No More Waitin’ for the Robert E. Lee
One of my bizarre obsessions is riverboats. I don’t particularly want to take a ride on a new casino riverboat in St. Louis, but I’d be fine taking a riverboat cruise in 1850 up the Mississippi. I’ve found a repeating motif of riverboats in illustrations between 1950 and 1960. They were used on ads for pharmaceutical products, handkerchiefs, posters, and wallpaper. If the riverboat craze happened in 1940 it would make sense. Gone With the Wind was released in 1939, and all things antebellum south were the cat’s pajamas. Perhaps the 1950s trend with riverboats had something to do with the nostalgia for a simpler time when atomic warfare was a constant worry.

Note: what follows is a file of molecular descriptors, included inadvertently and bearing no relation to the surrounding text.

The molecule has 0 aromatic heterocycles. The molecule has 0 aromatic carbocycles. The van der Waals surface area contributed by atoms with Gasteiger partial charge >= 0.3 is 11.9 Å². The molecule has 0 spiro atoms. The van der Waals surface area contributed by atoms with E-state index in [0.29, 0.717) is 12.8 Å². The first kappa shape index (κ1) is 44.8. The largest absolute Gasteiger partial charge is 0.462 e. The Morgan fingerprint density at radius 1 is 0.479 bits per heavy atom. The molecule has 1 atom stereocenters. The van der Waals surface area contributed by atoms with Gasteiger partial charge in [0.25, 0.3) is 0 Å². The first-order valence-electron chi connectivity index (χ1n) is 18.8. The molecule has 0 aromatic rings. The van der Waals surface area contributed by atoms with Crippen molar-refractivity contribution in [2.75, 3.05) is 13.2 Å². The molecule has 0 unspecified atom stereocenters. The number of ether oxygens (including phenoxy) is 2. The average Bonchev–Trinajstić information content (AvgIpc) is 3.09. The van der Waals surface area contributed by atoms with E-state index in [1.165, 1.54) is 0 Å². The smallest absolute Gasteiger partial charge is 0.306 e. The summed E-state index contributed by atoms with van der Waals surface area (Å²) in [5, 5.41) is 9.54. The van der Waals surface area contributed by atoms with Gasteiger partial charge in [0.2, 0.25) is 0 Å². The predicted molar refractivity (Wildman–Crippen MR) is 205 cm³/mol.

Maybe that’s my issue too. Noreen keeps telling me, “Sean, it’s not 1955. The Soviet Union is not planning a strike. You can stop digging that bomb shelter.” Or, maybe I just like the way these riverboats look. Like Mark Twain said, “Riverboats look like floating wedding cakes.” In the past few months I’ve been able to use riverboats on two projects. I made one for my lecture poster for AIGA Orange County, and I used a wonderful painting of another riverboat in the latest Mohawk Via promotion (to be released soon).